While you are conducting a background search, start to get organized. Get a file cabinet and set it up with divisions for the proper forms. You will need pedigree charts, correspondence logs, family group sheets, a biography file, a research log plus any other files you deem necessary.
Phase IV: Begin Your Research
Start your research the easy way by finding a "Family History Center" near you. The Family History Centers of The Church of Latter Day Saints (Mormons) has a tremendous collection of genealogical information. What's best of all is that you do not have to become a member of the church in order to use their libraries. It's also FREE.(You do have to pay for copies and microfilm you order from Salt Lake City) They even show you how to use the library. Next, find a good library with a genealogy section. This, in most cases, is your local main library. Remember to keep careful notes of where you found what. This will keep you from perusing the same sources twice and will also allow you to easily review previous sources. Get some genealogy software. There are several good commercial and shareware packages out there, such as : Brother's Keeper and Family Tree Maker. Start with a Shareware program and if that's all you need, stick with it. By starting with a Shareware program you will also know what additional features you will need in a commercial software package, if you decide you want one.
Phase V: Tell the World
Tell everyone what you are doing and whom you are looking for. The more people that know what you are looking for, the more information you stand to receive. Leave messages online, contact local genealogical societies, join one if you find them helpful, help beginners get started. Don't be selfish, if you have something someone needs, give it to them. The more you give away, the more you will receive. Don't say things like "I have this, will share with those who have that this is awful, it shows you are selfish and discourages those who may have something you need, from sharing it with you. Also, never make statements like "Send me everything you have ". Why should anyone send you everything they have? This also makes it obvious that you are a total beginner, have no Internet manners and should be ignored.
When leaving queries and/or messages online, don't expect that anyone will have information on your uncle Chucho Jimenez, who died in Texas in 1863.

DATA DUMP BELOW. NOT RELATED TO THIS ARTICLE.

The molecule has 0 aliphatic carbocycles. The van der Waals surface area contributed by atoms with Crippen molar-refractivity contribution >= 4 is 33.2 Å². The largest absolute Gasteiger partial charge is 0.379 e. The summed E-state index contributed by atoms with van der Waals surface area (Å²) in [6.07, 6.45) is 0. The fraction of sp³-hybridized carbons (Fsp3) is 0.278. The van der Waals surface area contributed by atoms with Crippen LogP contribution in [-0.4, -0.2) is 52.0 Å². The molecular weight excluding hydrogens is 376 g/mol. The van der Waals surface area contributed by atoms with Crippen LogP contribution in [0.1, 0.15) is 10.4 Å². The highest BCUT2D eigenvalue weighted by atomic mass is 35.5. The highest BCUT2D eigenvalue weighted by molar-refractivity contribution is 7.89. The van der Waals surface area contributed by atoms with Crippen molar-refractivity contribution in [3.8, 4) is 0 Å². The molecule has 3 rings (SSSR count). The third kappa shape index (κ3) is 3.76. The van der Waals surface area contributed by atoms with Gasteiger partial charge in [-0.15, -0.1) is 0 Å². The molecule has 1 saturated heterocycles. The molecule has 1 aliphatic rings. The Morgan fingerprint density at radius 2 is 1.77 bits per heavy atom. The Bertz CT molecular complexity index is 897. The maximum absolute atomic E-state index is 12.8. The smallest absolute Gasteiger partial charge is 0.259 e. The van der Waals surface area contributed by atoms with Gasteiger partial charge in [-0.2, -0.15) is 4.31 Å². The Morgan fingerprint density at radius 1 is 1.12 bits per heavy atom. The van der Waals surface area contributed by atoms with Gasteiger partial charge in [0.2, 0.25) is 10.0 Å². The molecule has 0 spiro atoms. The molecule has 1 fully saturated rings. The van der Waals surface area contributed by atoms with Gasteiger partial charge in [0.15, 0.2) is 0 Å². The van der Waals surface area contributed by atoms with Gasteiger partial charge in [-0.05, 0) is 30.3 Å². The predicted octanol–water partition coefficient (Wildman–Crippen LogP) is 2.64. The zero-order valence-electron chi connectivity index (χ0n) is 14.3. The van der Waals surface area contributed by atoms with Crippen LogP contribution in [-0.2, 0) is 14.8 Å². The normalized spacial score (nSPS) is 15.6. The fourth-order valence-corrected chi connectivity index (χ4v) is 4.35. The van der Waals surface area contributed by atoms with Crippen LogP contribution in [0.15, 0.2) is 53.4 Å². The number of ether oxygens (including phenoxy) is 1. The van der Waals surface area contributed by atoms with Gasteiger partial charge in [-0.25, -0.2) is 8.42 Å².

Expect instead that people will give you CLUES as to WHERE you might be able to find information on Chucho.
Now, one of the most important things to remember is to network. It is natural to do this in business and crucial to do in genealogy. So remember to maintain contacts with your fellow researchers as they may uncover things in their research that you could use. In return, be forthcoming about the things that you discover. "Cast your bread upon the waters" of genealogy and receive much more than you give.
Phase VI: Write Your Family History
When you have concluded your research, write your family history. Don't just write down a bunch of facts and figures, tell us a story. This is a story about you, not some historical figure with whom you have nothing in common. Your genes were there, so in a sense, you were there also. Reading your family history is like watching a movie with your family as the central characters. Your family history is important. It is a historical document that should be preserved and shared.
So do yourself, your Hispanic cousins and those who come after us a great favor, write your family history. Then donate it to libraries, to your friends and family and to anyone who might be interested. This story will live on long after you, but most importantly, you will have done your part to help write the history of our people. You will have written your chapter in the book, "The Origin and History of the Hispanic People". A history that your children as well as your children's children, will be proudly reading. Because when all is said and done, we will all realize that, in spite of all of our differences, we are a people.